- In humans, insulin is synthesized as a prohormone, which contains an extra stretch called C peptide, which is absent in mature insulin. The main challenge for production of insulin using rDNA technique was getting insulin assembled into a mature form.
- An American company, Eli Lilly in 1983 prepared two DNA sequence corresponding to A and B chain of human insulin and introduced them in plasmids of E.coli to produce insulin chain. Chain A and Chain B were produced separately, extracted and combined by creating disulphide bonds to form human insulin.
- It is a collection of methods that allows correction of a gene defect that has been diagnosed in a child or embryo. This method is applied in a person with a hereditary disease. In this method, genes are inserted into a person’s cells and tissues to treat a disease.
- The correction of gene defect involves delivery of a normal gene into the individual or embryo to take over the function of and compensate for non-functional gene.
- The first clinical gene therapy was done in 1990 to a 4 year old girl with adenosine deaminase (ADA) deficiency. This disorder is caused due to the deletion of the gene for adenosine deaminase that is essential for immune system to function. This defect can be treated by enzyme replacement therapy in which functional ADA is given to the patient by injection or bone marrow transplant.
- In gene therapy method lymphocytes from the blood of the patient are grown in culture medium outside the body. A functional ADA cDNA is then introduced into these lymphocytes and returned to the patient. In this method periodic infusion of such genetically engineered lymphocytes is needed. If gene isolated from bone marrow cells producing ADA is introduced into cells at early embryonic stages, it could be a permanent cure.
Conventional method of diagnosis such as serum or urine analysis is not able to early detection of disease-causing pathogens or virus.
Following methods can be used to diagnosed earlier:
- Recombinant DNA technology.
- Polymerase Chain Reaction (PCR).
- Enzyme Linked Immuno-sorbent Assay (ELISA).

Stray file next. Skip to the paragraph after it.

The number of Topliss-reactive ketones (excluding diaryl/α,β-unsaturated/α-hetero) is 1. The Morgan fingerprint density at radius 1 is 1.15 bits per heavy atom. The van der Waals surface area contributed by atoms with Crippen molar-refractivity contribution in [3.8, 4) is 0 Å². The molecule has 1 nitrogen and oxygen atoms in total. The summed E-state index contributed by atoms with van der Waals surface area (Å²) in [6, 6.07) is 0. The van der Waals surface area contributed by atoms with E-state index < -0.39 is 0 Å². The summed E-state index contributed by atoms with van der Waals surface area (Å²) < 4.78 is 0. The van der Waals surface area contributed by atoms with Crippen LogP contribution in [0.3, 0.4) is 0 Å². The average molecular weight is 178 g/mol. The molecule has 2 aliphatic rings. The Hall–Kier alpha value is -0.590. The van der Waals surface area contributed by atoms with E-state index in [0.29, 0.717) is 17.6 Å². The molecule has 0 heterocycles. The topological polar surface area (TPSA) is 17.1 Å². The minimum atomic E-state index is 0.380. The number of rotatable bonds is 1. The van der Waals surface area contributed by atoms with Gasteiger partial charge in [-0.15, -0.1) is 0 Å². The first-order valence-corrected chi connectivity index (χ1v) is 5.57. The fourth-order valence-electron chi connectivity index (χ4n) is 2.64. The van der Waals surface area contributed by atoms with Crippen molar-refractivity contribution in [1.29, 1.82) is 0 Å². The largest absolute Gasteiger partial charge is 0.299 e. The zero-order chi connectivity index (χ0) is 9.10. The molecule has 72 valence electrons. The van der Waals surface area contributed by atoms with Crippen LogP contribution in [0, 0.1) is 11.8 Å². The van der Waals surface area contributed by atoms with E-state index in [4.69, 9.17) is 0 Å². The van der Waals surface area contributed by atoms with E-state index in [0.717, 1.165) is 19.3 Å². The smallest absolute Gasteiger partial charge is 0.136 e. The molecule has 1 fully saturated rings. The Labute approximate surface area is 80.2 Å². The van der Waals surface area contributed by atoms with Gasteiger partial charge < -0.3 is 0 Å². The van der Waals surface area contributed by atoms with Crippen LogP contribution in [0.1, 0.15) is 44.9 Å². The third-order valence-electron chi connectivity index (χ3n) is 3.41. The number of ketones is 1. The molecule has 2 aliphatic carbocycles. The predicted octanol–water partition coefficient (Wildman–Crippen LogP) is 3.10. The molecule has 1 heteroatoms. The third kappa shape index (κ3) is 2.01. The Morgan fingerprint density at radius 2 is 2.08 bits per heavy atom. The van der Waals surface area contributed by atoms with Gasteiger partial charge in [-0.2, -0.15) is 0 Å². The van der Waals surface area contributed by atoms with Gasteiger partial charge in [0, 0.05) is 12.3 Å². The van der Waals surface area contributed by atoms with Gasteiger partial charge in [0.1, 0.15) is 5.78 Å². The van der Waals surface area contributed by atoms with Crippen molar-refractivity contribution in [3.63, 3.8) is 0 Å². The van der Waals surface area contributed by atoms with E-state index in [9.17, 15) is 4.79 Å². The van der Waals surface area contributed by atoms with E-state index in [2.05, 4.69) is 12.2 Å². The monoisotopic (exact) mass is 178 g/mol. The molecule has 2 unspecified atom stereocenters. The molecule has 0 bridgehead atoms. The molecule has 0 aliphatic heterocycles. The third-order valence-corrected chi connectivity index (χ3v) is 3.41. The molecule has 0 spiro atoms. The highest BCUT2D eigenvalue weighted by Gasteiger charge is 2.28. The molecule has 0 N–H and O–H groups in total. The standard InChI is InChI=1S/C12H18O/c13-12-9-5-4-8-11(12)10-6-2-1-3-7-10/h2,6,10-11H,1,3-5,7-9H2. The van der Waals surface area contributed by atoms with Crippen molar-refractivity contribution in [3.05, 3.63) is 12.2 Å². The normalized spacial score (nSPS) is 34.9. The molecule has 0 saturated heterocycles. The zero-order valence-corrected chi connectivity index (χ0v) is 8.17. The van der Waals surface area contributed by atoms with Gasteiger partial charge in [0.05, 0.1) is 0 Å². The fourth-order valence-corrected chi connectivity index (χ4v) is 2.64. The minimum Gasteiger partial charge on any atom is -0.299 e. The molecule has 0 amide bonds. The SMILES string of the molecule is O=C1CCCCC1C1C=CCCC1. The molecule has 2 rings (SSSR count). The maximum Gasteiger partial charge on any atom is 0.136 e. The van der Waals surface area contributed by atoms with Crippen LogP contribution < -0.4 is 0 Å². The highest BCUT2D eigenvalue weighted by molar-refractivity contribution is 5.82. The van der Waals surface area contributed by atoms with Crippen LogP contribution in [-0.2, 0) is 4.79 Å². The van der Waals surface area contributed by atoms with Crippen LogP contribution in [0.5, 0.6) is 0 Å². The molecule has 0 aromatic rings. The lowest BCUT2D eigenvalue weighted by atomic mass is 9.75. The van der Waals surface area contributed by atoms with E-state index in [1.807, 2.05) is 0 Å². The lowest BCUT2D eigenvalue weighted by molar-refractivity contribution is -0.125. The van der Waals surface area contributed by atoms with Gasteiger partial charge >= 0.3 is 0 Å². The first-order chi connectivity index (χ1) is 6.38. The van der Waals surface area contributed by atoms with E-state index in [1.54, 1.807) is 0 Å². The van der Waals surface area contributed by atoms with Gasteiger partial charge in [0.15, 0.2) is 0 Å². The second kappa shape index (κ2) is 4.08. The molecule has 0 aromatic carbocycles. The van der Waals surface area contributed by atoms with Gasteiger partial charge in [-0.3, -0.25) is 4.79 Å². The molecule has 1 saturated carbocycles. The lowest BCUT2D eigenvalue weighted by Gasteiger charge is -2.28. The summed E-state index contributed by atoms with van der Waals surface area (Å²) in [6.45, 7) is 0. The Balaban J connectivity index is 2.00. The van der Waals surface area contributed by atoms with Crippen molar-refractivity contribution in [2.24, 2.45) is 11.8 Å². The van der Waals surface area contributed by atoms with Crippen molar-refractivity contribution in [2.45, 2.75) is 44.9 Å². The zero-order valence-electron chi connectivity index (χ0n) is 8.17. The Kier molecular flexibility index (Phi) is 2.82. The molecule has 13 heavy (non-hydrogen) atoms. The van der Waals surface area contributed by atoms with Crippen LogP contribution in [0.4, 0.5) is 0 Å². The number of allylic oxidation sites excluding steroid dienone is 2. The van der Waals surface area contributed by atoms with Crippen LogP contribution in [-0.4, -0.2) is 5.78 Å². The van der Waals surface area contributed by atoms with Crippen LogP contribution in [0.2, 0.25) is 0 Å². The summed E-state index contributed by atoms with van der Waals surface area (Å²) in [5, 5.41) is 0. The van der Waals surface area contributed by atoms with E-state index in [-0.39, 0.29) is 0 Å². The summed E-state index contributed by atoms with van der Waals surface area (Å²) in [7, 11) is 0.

Symptoms of disease appear only when the concentration of pathogen get increased significantly. Low concentration of bacteria and virus can be detected by amplification of nucleic acid by PCR. It detects the mutation in the gene in cancer patient. PCR is routinely used to detect the HIV in suspected AIDS patients. Genetic disorder can be also detected by using PCR technique.
A single stranded DNA or RNA having radioactive molecule is allowed to hybridize to its complementary DNA in a clone of cells followed by detection using autoradiography. The clone having the mutated gene will not appear on the photographic film.
ELISA is based on the principle of antigen-antibody interaction. Infection by pathogen can be detected by the presence of antigens like proteins, glycoproteins etc. or by detecting the antibodies synthesised against the pathogen.
Transgenic animals can be defined as those animals in which a new or altered gene has been experimentally inserted into the genome by genetic engineering technique.
Few examples of transgenic animals are rats, rabbits, pigs, sheep, cows, fish, etc. Among all other transgenic animals, the mouse is the existing transgenic animal.
The main aim behind the creation of transgenic animals are:
- For the production of biological products.
- To study the different types of diseases.
- To study the contribution of genes in the development of the disease.
- For testing the safety of vaccines and toxicity of drugs before they are used on humans.
- To study how genes are regulated and how do they affect the normal functioning of the body and its development.
Applications in Aquaculture:
Biotechnology applications help in the improvement of quality and quantity of fish. The gonadotropin-releasing hormone is introduced into the fish to enhance breeding. This helps in enhancing growth and improving their genetic characteristics. It also prevents a number of diseases.
Production of Antibiotics:
Biotechnology helps in the production of vaccines, antibiotics and artificial hormones, using plants. Genes with desired characteristics are introduced into the plants to manufacture the encoded proteins. Edible vaccines are cost-effective, can be easily stored and administered in the body. These are used to cure diseases such as measles, hepatitis, cholera, etc.
GEAC (Genetic Engineering Approval Committee): The Indian Government has set up organisations such as GEAC (Genetic Engineering Approval Committee) will make decisions regarding the validity of GM research and the safety of introducing GM-organisms for public services.Biopiracy: The use of bio-resources found in any country by commercial and multinational companies and other organizations without taking appropriate authorization and permission from the countries and their people concerned and also without making the compensatory payment is biopiracy.
- Chapter 1 Reproduction in Organisms
- Chapter 2 Sexual Reproduction in Flowering Plants
- Chapter 3 Human Reproduction
- Chapter 4 Reproductive Health
- Chapter 5 Principles of Inheritance and Variation
- Chapter 6 Molecular Basis of Inheritance
- Chapter 7 Evolution
- Chapter 8 Human Health and Disease
- Chapter 9 Strategies for Enhancement in Food Production
- Chapter 10 Microbes in Human Welfare
- Chapter 11 Biotechnology: Principles And Processes
- Chapter 12 Biotechnology and its Applications
- Chapter 13 Organisms and Populations
- Chapter 14 Ecosystem
- Chapter 15 Biodiversity and Conservation
- Chapter 16 Environmental Issues